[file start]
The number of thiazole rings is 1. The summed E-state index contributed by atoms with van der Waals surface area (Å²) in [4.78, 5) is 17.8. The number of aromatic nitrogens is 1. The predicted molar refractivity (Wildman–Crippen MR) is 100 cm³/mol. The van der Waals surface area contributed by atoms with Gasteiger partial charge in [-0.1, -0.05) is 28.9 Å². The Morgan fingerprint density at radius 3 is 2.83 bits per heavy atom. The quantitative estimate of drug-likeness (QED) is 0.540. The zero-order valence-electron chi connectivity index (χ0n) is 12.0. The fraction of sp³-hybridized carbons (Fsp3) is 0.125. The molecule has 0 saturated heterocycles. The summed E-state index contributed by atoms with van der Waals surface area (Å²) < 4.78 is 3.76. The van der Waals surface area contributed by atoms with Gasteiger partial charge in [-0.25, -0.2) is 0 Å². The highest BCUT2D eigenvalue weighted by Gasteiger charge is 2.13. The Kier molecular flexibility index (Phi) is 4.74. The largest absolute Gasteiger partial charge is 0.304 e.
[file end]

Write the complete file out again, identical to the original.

The number of thiazole rings is 1. The summed E-state index contributed by atoms with van der Waals surface area (Å²) in [4.78, 5) is 17.8. The number of aromatic nitrogens is 1. The predicted molar refractivity (Wildman–Crippen MR) is 100 cm³/mol. The van der Waals surface area contributed by atoms with Gasteiger partial charge in [-0.1, -0.05) is 28.9 Å². The Morgan fingerprint density at radius 3 is 2.83 bits per heavy atom. The quantitative estimate of drug-likeness (QED) is 0.540. The zero-order valence-electron chi connectivity index (χ0n) is 12.0. The fraction of sp³-hybridized carbons (Fsp3) is 0.125. The molecule has 0 saturated heterocycles. The summed E-state index contributed by atoms with van der Waals surface area (Å²) < 4.78 is 3.76. The van der Waals surface area contributed by atoms with Gasteiger partial charge in [-0.25, -0.2) is 0 Å². The highest BCUT2D eigenvalue weighted by Gasteiger charge is 2.13. The Kier molecular flexibility index (Phi) is 4.74. The largest absolute Gasteiger partial charge is 0.304 e.